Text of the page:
In the past six months or so, I’ve spoken to a few bloggers about their experience and shared my own. Not only with blogging but with anime in general. And what I’ve found is that a very large percentage of anime bloggers I speak to, self-identify as atypical anime fans. Pretty much everyone I know that has an anime blog has told me at some point that their tastes don’t generally align with popular opinion and that they do not interact that much with anime fans outside of their blogs.
Of course, these are broad generalizations, but I’ve heard these statements enough to say there’s a pattern there. Beyond the need to create and interact there’s something specific to the drive for an anime blog instead of a YouTube channel, a subreddit or a club. I would wager that we’re not just looking to find other anime fans, we’re looking for a specific community. One that we don’t think we can find on those other platforms, even if they might be more popular.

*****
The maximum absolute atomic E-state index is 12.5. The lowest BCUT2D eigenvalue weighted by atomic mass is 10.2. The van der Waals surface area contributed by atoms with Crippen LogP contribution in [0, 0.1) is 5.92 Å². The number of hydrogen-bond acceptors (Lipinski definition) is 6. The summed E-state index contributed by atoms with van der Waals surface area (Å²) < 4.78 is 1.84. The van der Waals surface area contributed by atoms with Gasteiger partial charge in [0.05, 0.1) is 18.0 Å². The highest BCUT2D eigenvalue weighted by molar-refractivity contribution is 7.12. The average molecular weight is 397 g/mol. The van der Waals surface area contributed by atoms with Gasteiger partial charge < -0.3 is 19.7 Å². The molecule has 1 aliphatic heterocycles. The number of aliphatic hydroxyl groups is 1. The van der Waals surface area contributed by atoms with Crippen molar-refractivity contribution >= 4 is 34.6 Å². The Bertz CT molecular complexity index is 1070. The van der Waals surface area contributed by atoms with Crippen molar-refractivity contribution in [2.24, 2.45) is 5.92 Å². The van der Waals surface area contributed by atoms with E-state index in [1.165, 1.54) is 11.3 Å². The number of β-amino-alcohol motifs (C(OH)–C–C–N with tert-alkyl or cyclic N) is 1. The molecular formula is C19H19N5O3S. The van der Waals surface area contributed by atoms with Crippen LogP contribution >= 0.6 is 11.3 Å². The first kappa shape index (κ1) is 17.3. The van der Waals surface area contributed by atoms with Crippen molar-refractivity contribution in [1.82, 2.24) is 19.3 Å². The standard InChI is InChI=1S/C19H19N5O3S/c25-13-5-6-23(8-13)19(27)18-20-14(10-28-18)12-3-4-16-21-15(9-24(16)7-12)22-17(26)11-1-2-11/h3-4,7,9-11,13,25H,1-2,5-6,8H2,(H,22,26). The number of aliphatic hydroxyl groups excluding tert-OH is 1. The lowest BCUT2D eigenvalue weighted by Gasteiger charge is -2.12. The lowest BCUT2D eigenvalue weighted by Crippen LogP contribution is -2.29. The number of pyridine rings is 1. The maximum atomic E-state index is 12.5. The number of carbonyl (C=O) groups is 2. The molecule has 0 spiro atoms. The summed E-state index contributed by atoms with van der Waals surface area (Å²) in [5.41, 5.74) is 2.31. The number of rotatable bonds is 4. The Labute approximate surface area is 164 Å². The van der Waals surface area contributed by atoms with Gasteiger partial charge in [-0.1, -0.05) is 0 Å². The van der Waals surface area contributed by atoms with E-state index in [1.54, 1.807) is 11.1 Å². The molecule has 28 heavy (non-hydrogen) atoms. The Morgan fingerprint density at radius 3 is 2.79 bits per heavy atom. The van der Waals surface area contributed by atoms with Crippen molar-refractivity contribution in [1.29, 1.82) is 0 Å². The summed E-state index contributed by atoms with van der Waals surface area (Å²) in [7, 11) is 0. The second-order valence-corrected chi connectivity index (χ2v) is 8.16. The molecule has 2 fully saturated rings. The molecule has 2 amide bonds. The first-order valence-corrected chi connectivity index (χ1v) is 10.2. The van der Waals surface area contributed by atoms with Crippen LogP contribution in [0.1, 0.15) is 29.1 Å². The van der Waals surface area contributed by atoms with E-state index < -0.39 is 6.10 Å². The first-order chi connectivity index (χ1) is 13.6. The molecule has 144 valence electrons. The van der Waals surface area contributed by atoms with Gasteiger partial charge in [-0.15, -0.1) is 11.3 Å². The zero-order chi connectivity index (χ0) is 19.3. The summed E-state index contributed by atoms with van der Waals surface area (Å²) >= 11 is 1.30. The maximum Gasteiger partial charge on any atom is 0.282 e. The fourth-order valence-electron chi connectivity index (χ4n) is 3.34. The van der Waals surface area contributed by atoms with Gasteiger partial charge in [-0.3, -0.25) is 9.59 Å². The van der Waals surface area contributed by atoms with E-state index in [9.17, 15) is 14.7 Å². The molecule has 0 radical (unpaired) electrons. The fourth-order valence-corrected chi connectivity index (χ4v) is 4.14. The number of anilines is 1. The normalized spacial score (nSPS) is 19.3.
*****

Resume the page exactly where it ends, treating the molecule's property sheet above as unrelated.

And this is where I’m going to speak for myself. I would say I post half for myself, half for my readers. Those percentages change from posts to post but on average it’s a pretty even split. Sometimes I want to tell you guys something, but I also want to hear your thoughts on a particular subject. Sometimes I stumble upon information or a topic that I think you guys will enjoy even though I don’t have that much to add to it. If I get asked a question a few times, I may write up a post since it seems to be of interest. Stuff like that.
I never thought my blog would be anything close to popular. In fact, when I started, I was fully prepared to never have a reader. I was ok with the idea of letting my thoughts exist in the void to be discovered only years after I’d given up on the blog altogether. I just wanted to put those thoughts somewhere. As such, I really didn’t consider which platform was likely to get me the most views.